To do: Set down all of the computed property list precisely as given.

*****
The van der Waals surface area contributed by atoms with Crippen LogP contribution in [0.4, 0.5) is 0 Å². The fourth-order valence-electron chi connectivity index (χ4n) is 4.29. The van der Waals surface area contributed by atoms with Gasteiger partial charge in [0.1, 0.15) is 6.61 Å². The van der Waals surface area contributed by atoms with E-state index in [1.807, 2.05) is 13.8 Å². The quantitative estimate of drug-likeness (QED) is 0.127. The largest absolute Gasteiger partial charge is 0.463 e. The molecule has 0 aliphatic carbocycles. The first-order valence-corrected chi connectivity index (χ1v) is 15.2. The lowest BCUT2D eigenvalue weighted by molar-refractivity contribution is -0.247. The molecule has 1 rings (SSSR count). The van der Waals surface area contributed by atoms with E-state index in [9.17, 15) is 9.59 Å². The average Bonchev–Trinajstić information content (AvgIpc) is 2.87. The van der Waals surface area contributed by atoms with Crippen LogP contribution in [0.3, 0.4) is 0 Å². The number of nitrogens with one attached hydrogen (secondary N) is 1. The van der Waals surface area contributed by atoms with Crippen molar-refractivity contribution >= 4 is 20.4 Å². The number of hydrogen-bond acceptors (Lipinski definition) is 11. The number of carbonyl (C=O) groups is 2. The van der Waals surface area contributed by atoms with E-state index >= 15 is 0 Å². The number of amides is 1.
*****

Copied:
The van der Waals surface area contributed by atoms with Crippen LogP contribution in [0.4, 0.5) is 0 Å². The fourth-order valence-electron chi connectivity index (χ4n) is 4.29. The van der Waals surface area contributed by atoms with Gasteiger partial charge in [0.1, 0.15) is 6.61 Å². The van der Waals surface area contributed by atoms with E-state index in [1.807, 2.05) is 13.8 Å². The quantitative estimate of drug-likeness (QED) is 0.127. The largest absolute Gasteiger partial charge is 0.463 e. The molecule has 0 aliphatic carbocycles. The first-order valence-corrected chi connectivity index (χ1v) is 15.2. The lowest BCUT2D eigenvalue weighted by molar-refractivity contribution is -0.247. The molecule has 1 rings (SSSR count). The van der Waals surface area contributed by atoms with E-state index in [9.17, 15) is 9.59 Å². The average Bonchev–Trinajstić information content (AvgIpc) is 2.87. The van der Waals surface area contributed by atoms with Crippen LogP contribution in [0.3, 0.4) is 0 Å². The number of nitrogens with one attached hydrogen (secondary N) is 1. The van der Waals surface area contributed by atoms with Crippen molar-refractivity contribution >= 4 is 20.4 Å². The number of hydrogen-bond acceptors (Lipinski definition) is 11. The number of carbonyl (C=O) groups is 2. The van der Waals surface area contributed by atoms with E-state index >= 15 is 0 Å². The number of amides is 1.